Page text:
Posted on: Monday 7th of December 2015
At today’s Growth Through Trust conference we will talk about the power of information to transform value creation – and, in the process, relationships, investments, strategies.
The particular transformation we’re focused on is the accelerating trend towards empowering individuals, as well as organisations, with information including their own personal data.
This trend has two crucial impacts. First, it shifts the bleeding edge of new value creation to better quality, more trustworthy information and information services, not just better quality, more trustworthy products.
That doesn’t mean better products are no longer relevant or valuable. Quite the opposite. But better decisions and better organisation and coordination of tasks operate at a higher level. If I want to move home, yes, I may want a mortgage (a product), but I want the best possible mortgage for my circumstances (a decision), and I want the mortgage process and the whole home moving process to work smoothly and efficiently (organisation and coordination).
In an information-rich world, the better product is subsumed into a better outcome enabled by better information. Data is no longer just a corporate asset supporting corporate decision makig and operations – it is now a personal, customer asset, supporting personal decision-making and activities.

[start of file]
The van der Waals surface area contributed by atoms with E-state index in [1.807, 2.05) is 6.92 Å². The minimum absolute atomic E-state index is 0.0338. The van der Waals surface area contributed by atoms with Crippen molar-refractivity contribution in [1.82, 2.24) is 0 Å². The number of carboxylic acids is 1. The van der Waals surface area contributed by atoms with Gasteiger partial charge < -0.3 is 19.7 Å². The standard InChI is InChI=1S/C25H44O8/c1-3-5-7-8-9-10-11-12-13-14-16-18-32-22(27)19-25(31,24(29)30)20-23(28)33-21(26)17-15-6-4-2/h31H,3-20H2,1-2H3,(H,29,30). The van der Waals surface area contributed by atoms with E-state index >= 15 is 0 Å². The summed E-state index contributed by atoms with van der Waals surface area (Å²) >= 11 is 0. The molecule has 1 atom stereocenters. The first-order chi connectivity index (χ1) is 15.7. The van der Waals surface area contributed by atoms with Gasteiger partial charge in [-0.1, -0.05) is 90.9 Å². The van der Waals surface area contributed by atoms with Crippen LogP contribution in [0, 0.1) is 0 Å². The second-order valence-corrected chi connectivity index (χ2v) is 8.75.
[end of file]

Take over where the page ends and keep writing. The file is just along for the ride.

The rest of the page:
The second shift is in relationship. Industrial age processes were top down, epitomised by the one way nature of mass advertising from advertiser to passive ‘audience’. In a world of PIMS (Personal Information Management Services), the starting point is the job the consumer wants to get done, and the information needed to do so, including information about the individual and available products and services. It starts with ‘Me’ and reaches out to ‘B’. That’s why we call it Me2B as opposed to B2C.
‘B2C’ has dominated business thinking and strategy for a century. But what we’re seeing right now is the remorseless disruption, unbundling and fragmentation of the B2C ecosystem as, equally remorselessly, the ways organisations and individuals interact is re-aligned around individuals’ decision-making and decision implementation needs.
The impact of Me2B
Underestimate this shift from B2C to Me2B at your peril. It is strategic: climate change. Not weather. Not season.
Year, after year, after year, it is changing what value brands add and how, how brands make their money and where, what relationships brands have with customers, what partnerships they build, what technology infrastructures they adopt, what channels they use, what skills and capabilities they develop.
Take just one example: channels. In B2C business models one critical question for producers is how to realise the value created by their operations via distribution channels such as retailing, and communication channels such as media advertising. But in a Me2B world, PIMS helping individuals with their life tasks become the predominant channel – we can already see the beginning of this with the rise of apps.
Over the 20th century B2C grew into an entire ecosystem where each key component player (producers, consumers, retailers, advertisers, media owners etc) had a particular role and knew how to play it. Today, we can see this ecosystem literally dis-integrating in front of our eyes as it is re-organised and re-aligned around the logic of Me2B.
This is a massive opportunity, as well as a threat. It’s an opportunity to add new consumer value, grow new revenue streams, build new skills and capabilities, put customer relationships on a healthier footing, and position the organisation securely for the digital age. Today’s conference starts laying out a roadmap of how, exactly, to do this.